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Reviewed by Emily-Jane Hills Orford for Readers' Favorite
You have a great idea for a book. You can’t wait to start writing it, so you just jump in and madly write for hours, perhaps even days. Then, just as suddenly, you hit a roadblock. Your writing stops and you have no idea how to pick it up again. The story/the article sags and is left unfinished. You leave the writing genre frustrated. What went wrong? You didn’t plan. It sounds like a real pain, and you may think that it’s a waste of time because you already know what needs to be written and in what order. But step back for a moment and take a more thorough look at your idea. Ask yourself: Is my idea feasible? Has it been written or even over-written in the past? Do books/stories on this topic sell well? Is it a topic worth pursuing? Then ask yourself: Have I organized my thoughts and ideas in a logical manner? Have I done any research? Did I cover all the important points?
Once you can answer these questions, and more, then perhaps you’re ready to re-look at your great story idea. Abraham Adekunle’s Plan, Research, and Outline Your Nonfiction Book in a Day: Writers' Guide to Planning a Book, Researching Without Fuss, and Outlining to Make Writing a Book Faster will help guide you through the many pitfalls of organizing and planning your writing idea. Quite simply, he explains: "Planning is what you do first before writing an outline for your book. The process goes thus: Find ideas/Confirm that it will sell/Plan it/Research it/Draw a first draft outline.”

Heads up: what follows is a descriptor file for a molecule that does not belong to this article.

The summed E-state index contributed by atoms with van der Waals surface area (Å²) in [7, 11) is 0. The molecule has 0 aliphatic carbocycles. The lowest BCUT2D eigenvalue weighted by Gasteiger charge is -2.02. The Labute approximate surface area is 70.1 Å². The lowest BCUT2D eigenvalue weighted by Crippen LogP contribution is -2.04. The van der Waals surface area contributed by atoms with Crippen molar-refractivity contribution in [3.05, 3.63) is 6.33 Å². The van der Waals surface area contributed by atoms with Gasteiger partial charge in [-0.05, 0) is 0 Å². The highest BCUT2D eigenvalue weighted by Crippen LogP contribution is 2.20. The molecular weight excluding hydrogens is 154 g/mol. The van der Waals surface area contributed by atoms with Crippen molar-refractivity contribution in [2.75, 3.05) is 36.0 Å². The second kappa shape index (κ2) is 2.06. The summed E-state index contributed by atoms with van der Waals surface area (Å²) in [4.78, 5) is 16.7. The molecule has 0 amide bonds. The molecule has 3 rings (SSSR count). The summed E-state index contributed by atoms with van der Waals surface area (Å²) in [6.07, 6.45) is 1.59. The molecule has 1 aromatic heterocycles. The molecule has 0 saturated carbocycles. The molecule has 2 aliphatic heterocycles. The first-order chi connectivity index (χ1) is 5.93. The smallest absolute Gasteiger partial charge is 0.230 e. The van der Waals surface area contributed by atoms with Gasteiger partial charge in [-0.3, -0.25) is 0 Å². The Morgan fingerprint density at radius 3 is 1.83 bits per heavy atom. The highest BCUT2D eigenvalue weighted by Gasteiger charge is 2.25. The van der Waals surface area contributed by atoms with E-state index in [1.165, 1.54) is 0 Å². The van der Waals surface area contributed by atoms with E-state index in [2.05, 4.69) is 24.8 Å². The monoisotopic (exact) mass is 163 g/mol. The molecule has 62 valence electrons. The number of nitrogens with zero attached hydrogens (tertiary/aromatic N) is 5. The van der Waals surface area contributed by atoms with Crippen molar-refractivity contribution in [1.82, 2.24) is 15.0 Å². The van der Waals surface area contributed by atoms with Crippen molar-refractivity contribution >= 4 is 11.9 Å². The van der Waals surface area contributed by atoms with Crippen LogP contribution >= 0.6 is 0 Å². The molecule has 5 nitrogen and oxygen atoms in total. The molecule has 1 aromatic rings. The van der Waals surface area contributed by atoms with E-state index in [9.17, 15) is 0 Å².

Perhaps one of the author’s most insistent points is that a writer must always be writing, even if it’s just jotting down notes, ideas, or writing plans. He also stresses the importance of reading, not just to gain knowledge and insight into a topic you’re pursuing, but also to improve your own writing skills. Plan, research and write and, “You shouldn’t obsess on anything because perfectionism is your enemy.” This is a good resource to help writers go beyond their idea and write a good nonfiction book.